The downing of a Nicaraguan contra rebel resupply plane Saturday night is only the latest reminder that despite all the talk of peace, there is a very hot war under way in Nicaragua. There have been several important changes in this war over the past year, military and diplomatic observers say.
``The war is stalemated now, this is certain, and it will remain that way regardless of the amount of aid the contras receive from the United States government,'' one Western diplomat here said. ``And even though that equilibrium is unlikely to be broken, the rebels' success has been to have gained that equilibrium.
``What has changed is that the contras have taken the tactical initiative, [although] at no moment will they be able to defeat EPS [the Sandinista Army].''
The ``tactical initiative,'' diplomatic and military observers say, is due primarily to the contras' use of Redeye antiaircraft missiles and their deployment of more sophisticated communications equipment.
The use of the highly accurate Redeye has forced the Sandinistas to use ground transport for moving troops, cutting down their reaction time, these observers said. It has also taken away the great advantage they had in deploying sophisticated helicopter gunships as a first response to an attack.
``The rebels have neutralized the Sandinista helicopters with the Redeye,'' said the Western diplomat. The Sandinistas ``have tanks and artillery, but they cannot use them effectively against the rebels. This is now an infantry war between men with 50-pound packs on their backs.''
The rebels received the Redeye missiles last year under the $100 million aid package passed by the US Congress in 1986. The Redeyes have shot down between 10 and 26 Sandinista helicopters in the past year, depending on which side one speaks to.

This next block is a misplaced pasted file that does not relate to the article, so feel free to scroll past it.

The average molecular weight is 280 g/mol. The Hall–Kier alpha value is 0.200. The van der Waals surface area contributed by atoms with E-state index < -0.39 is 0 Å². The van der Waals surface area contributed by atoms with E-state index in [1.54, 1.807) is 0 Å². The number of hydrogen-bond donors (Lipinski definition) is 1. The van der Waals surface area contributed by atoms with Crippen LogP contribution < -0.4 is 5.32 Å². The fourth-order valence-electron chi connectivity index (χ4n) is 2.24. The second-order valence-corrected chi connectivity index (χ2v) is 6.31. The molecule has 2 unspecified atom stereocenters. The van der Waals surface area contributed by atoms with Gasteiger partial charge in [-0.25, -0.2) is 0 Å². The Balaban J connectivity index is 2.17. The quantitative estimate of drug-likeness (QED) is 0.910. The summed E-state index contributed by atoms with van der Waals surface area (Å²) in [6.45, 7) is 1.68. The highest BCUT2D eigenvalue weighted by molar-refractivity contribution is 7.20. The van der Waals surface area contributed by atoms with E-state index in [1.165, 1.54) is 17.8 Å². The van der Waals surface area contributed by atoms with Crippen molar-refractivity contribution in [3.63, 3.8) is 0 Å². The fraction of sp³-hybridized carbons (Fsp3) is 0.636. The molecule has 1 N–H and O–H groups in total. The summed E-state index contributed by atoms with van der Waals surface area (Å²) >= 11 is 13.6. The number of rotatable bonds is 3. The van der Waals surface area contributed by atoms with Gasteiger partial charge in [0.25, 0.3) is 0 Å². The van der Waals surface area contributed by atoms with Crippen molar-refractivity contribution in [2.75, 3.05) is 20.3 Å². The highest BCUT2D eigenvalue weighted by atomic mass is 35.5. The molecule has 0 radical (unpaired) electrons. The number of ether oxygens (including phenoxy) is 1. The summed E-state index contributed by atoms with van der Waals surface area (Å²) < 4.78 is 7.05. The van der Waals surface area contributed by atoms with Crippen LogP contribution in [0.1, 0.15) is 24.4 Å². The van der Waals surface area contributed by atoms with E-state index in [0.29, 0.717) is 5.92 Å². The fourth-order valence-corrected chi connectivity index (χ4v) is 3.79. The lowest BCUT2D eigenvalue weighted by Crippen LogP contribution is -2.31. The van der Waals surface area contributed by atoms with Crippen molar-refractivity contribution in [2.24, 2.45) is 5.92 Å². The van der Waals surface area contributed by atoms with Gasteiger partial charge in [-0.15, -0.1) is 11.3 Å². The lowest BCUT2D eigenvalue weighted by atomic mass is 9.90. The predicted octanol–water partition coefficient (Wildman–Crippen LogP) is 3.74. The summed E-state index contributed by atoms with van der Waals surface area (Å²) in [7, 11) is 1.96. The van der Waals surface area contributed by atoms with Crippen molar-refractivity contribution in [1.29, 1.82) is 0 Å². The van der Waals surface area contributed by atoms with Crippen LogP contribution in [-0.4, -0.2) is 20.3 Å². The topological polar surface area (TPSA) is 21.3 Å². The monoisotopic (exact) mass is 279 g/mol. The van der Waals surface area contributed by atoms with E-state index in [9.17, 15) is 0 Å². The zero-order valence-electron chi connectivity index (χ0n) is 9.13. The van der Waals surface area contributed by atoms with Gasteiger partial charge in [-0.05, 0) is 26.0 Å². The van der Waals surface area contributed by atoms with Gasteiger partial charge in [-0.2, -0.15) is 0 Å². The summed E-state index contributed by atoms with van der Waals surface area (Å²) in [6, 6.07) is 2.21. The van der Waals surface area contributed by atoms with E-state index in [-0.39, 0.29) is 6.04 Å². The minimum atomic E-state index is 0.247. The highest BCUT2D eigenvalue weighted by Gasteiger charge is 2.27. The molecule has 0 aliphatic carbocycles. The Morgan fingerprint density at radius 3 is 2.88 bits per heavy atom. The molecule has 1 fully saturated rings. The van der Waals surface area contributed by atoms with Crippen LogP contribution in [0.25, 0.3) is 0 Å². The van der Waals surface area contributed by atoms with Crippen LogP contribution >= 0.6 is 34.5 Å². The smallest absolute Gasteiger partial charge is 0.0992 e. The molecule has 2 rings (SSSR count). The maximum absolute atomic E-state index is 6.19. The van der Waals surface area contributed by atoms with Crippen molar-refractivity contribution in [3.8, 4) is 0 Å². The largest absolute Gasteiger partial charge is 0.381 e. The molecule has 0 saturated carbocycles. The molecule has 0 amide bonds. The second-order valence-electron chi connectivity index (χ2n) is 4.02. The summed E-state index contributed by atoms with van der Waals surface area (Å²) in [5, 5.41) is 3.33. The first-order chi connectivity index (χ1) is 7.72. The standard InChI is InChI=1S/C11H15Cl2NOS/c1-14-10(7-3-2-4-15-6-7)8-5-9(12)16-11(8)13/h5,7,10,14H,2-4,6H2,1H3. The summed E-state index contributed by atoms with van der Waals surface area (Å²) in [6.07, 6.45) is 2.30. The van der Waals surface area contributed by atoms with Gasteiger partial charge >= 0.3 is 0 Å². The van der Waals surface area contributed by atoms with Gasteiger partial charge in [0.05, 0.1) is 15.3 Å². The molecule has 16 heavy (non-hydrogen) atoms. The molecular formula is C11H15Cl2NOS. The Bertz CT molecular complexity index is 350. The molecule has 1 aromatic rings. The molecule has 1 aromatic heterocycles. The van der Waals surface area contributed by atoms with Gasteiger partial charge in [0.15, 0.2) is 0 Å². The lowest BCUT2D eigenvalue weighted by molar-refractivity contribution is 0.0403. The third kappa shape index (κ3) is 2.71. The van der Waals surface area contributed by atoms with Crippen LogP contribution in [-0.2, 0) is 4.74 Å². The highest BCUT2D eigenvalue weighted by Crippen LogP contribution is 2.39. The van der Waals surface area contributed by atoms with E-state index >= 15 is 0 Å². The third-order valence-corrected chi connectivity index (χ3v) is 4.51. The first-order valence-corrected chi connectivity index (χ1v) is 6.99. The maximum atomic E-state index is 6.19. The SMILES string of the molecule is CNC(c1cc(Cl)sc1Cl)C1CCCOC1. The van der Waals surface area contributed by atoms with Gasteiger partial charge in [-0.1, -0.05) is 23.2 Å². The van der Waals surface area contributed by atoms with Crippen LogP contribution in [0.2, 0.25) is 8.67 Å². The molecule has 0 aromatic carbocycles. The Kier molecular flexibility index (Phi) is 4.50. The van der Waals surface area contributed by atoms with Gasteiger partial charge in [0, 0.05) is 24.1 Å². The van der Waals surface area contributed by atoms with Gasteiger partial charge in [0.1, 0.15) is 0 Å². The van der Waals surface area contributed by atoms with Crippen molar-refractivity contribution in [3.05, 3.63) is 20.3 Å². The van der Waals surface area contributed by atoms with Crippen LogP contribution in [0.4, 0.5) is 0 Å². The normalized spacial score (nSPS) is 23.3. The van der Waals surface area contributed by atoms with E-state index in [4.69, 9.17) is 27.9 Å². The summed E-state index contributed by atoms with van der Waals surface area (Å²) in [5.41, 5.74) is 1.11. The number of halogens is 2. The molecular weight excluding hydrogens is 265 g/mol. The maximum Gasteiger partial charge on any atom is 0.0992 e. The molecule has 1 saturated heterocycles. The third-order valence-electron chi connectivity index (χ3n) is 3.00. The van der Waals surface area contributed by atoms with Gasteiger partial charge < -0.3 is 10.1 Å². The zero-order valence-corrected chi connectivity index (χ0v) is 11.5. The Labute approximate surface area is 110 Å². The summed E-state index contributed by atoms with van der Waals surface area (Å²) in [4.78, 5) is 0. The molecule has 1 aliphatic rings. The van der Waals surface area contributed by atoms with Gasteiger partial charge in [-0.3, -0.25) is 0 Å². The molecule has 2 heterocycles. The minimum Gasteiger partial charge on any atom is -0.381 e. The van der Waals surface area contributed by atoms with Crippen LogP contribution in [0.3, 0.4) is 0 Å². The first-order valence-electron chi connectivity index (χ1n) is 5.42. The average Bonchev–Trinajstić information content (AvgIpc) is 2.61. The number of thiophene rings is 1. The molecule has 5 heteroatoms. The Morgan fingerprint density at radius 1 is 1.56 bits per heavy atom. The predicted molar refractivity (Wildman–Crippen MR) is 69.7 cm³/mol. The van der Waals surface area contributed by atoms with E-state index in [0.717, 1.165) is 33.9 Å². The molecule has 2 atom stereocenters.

The use of the antiaircraft missiles was largely responsible for the contras' ability to mount their largest attack ever in late December, in northeastern Nicaragua. Hundreds of rebels overran several Army positions and reportedly made off with a sizable cache of arms and food, one Latin American diplomat said.
``As long as the resistance can keep being supplied by air, they could maintain the tactical initiative,'' the Western diplomat said. ``Without [US] aid, however, they would not last out the end of the year.''
No Sandinista military officials would be interviewed for this article, despite numerous attempts over seven days.
But in the past the Sandinistas have often said their war with the US-backed rebels is as political as it is military: a battle for the loyalties of the Nicaraguan people, as much as one between soldiers.
``There is no such thing as a `military victory,''' said the Western diplomat. ``All military victories are political in wars like these.''
``The rebels have support in the interior, in the mountains,'' the Latin diplomat said, ``but they have not been able to launch a single attack on the Pacific plain,'' where the majority of the population live. ``This is a great problem for them.
``One reason,'' he said, ``is that the contras lack political support in the more populous regions.''
Bosco Matamoras, a contra spokesman, said the rebels have support in the Pacific plain and the cities, ``but we have decided as a strategy not to bring the war there. We have the tactical initiative now and will strike where we want and when. And where we have the advantage,'' Mr. Matamoras said.
That there is discontent among the Nicaraguan people - particularly in the cities, and especially Managua - over the collapse of the economy is agreed to by most observers here.
But what is uncertain is whether such discontent translates into direct support for the contras, the kind that could be used to open a military front in the cities of the Pacific plain.
``The war is costing the Sandinistas support. The tactic of the rebels is to attack the economy - [farm] cooperatives, productive sites, roads, and the Sandinista political infrastructure. This will continue and is more effective than military victories,'' said the Western diplomatic source.
Perhaps the most important question for those opposed to the Nicaraguan government is whether the civilian opposition can capitalize on that discontent to challenge the government politically while the contras continue the war in the isolated mountains.
The Sandinistas say they still maintain the loyalty of the majority of the Nicaraguan people, which a top comandante recently claimed was as high as 70 percent. The next important measure of that support, or lack thereof, will be the municipal elections expected to be held sometime this year.
And the outcome of those elections could be a more significant victory for the winners than any single battle fought by the opposing armies.
But until then, the shooting war continues in the countryside. And as one Western official said, the contras are certain to launch another spectacular attack before the US Congress votes next week on the Reagan administration's aid package.